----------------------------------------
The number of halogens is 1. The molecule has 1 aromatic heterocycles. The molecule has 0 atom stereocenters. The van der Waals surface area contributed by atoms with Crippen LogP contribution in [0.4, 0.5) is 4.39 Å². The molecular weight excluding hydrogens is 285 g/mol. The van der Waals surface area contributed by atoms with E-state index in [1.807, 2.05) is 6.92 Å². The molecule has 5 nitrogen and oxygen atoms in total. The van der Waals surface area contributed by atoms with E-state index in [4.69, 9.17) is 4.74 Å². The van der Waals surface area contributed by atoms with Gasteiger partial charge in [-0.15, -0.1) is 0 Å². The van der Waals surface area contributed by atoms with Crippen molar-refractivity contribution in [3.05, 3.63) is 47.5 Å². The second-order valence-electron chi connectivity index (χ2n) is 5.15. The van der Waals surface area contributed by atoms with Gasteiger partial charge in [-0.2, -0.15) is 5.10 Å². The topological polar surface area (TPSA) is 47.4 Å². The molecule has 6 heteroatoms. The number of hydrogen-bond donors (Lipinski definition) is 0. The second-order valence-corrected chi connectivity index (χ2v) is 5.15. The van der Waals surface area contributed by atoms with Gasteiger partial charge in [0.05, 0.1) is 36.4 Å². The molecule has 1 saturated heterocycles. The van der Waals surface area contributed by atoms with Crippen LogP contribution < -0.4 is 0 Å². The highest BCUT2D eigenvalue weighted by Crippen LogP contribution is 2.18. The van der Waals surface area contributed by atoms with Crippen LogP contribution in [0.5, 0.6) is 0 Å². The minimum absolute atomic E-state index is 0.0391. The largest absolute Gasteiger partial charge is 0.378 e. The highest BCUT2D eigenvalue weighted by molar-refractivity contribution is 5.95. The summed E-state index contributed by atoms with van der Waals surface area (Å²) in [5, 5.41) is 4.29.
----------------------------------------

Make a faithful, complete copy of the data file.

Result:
The number of halogens is 1. The molecule has 1 aromatic heterocycles. The molecule has 0 atom stereocenters. The van der Waals surface area contributed by atoms with Crippen LogP contribution in [0.4, 0.5) is 4.39 Å². The molecular weight excluding hydrogens is 285 g/mol. The van der Waals surface area contributed by atoms with E-state index in [1.807, 2.05) is 6.92 Å². The molecule has 5 nitrogen and oxygen atoms in total. The van der Waals surface area contributed by atoms with E-state index in [4.69, 9.17) is 4.74 Å². The van der Waals surface area contributed by atoms with Gasteiger partial charge in [-0.15, -0.1) is 0 Å². The van der Waals surface area contributed by atoms with Crippen molar-refractivity contribution in [3.05, 3.63) is 47.5 Å². The second-order valence-electron chi connectivity index (χ2n) is 5.15. The van der Waals surface area contributed by atoms with Gasteiger partial charge in [-0.2, -0.15) is 5.10 Å². The topological polar surface area (TPSA) is 47.4 Å². The molecule has 6 heteroatoms. The number of hydrogen-bond donors (Lipinski definition) is 0. The second-order valence-corrected chi connectivity index (χ2v) is 5.15. The van der Waals surface area contributed by atoms with Gasteiger partial charge in [0.05, 0.1) is 36.4 Å². The molecule has 1 saturated heterocycles. The van der Waals surface area contributed by atoms with Crippen LogP contribution < -0.4 is 0 Å². The highest BCUT2D eigenvalue weighted by Crippen LogP contribution is 2.18. The van der Waals surface area contributed by atoms with Crippen LogP contribution in [0.5, 0.6) is 0 Å². The minimum absolute atomic E-state index is 0.0391. The largest absolute Gasteiger partial charge is 0.378 e. The highest BCUT2D eigenvalue weighted by molar-refractivity contribution is 5.95. The summed E-state index contributed by atoms with van der Waals surface area (Å²) in [5, 5.41) is 4.29.